MARCH, 2010 -
Barbara and Ira Smith, HGRM’s founders inspire book on accomplishments in later life.
Barbara and Ira Smith, HGRM’s founders are featured in What Should I Do with the Rest of My Life? True Stories of Finding Success, Passion, and New Meaning in the Second Half of Life by Bruce Frankel, a collection of portraits of later bloomers who have taken on new challenges after age 60 and have succeeded beyond their expectations.
How did you decide to include the Smiths in your book?
I heard about the Smiths from Nancy Emerson Lombardo, a professor at the BU School of Medicine who lives in Acton. Her description of how the Smiths began HGRM in their garage to help a refugee from El Salvador caught my interest, but I was not immediately convinced that they were the right fit for the book. I feared they would be too parochial, that is, too local and running a religiously-oriented ministry. But once I spoke with Barbara and Ira on the phone and heard how HGRM evolved into a calling, serving hundreds of agencies in the surrounding area and Boston, and how their enduring effort had attracted a community of volunteers who had helped make HGRM a self-sustaining non-profit, my doubts began to vanish. When I met them in person, I witnessed the humanity, vitality, organization, and humor with which they preside over HGRM, and decided they needed to be in the book.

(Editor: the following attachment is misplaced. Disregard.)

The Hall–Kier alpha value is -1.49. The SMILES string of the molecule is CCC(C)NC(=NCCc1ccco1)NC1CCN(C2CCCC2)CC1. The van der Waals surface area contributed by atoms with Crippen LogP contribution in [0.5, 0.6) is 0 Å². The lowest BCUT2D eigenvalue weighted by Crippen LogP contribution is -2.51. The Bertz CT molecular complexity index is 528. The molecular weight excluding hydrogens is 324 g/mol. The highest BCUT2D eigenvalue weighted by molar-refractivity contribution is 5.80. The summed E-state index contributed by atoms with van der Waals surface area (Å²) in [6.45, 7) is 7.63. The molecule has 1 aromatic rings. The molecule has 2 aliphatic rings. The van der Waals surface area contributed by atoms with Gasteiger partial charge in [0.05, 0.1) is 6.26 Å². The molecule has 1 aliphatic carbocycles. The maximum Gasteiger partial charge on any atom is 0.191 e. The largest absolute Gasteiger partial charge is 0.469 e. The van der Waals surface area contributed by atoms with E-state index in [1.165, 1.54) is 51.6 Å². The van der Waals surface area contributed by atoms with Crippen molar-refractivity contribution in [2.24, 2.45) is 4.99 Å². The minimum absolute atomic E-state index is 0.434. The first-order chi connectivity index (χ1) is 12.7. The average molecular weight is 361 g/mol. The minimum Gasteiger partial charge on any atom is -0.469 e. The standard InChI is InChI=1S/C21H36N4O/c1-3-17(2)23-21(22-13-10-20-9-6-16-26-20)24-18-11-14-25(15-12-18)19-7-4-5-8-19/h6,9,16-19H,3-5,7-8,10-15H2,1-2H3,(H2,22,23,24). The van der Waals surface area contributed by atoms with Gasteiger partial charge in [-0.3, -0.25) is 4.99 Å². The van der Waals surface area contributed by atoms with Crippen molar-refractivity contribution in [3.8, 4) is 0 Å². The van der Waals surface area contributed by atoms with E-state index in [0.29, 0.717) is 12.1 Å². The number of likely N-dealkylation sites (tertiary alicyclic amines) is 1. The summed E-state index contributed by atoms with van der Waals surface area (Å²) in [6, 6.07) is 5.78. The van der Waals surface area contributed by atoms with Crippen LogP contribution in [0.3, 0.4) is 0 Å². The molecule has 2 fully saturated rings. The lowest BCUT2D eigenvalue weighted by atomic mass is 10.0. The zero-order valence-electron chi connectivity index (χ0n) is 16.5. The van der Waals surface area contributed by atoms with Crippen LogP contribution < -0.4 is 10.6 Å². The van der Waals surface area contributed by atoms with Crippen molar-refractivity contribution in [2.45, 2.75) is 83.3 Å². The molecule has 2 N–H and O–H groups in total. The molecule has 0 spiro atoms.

Who else is included in the book and what do you hope readers get out of the narratives?
There are portraits of a diverse group of people who found and followed their passions and achieved significantly after 60. They include a Tennessee housewife who discovered that she was a natural-born runner and went on to set dozens of records and establish herself as one of the nation's best women runners over 60; a former U.S. intelligence officer who, without prior training, became a principal dancer of a major intergenerational dance company; and a writer who, at 99, has become an award-winning author of three books in four years.
I did not set out to prove any theories or to write a prescriptive book. I had read of discoveries in brain science that suggested we are capable of learning new and difficult things far later in our lives than once imagined. I hope readers are inspired to look beyond present adversity and old beliefs about themselves and the limitations of age, and choose to follow their own curiosities and passions, set challenging goals and engage in the daily discipline required to realize them. I hope, too, that readers will be inspired to contribute to their communities or the world and will come to see that age, of itself, does not limit or enable us.
What’s your next project?
I’m working on a book on the brain and dance. To challenge myself, I'm learning to tango.
Bruce’s book is available at Amazon. His website is: www.brucefrankel.net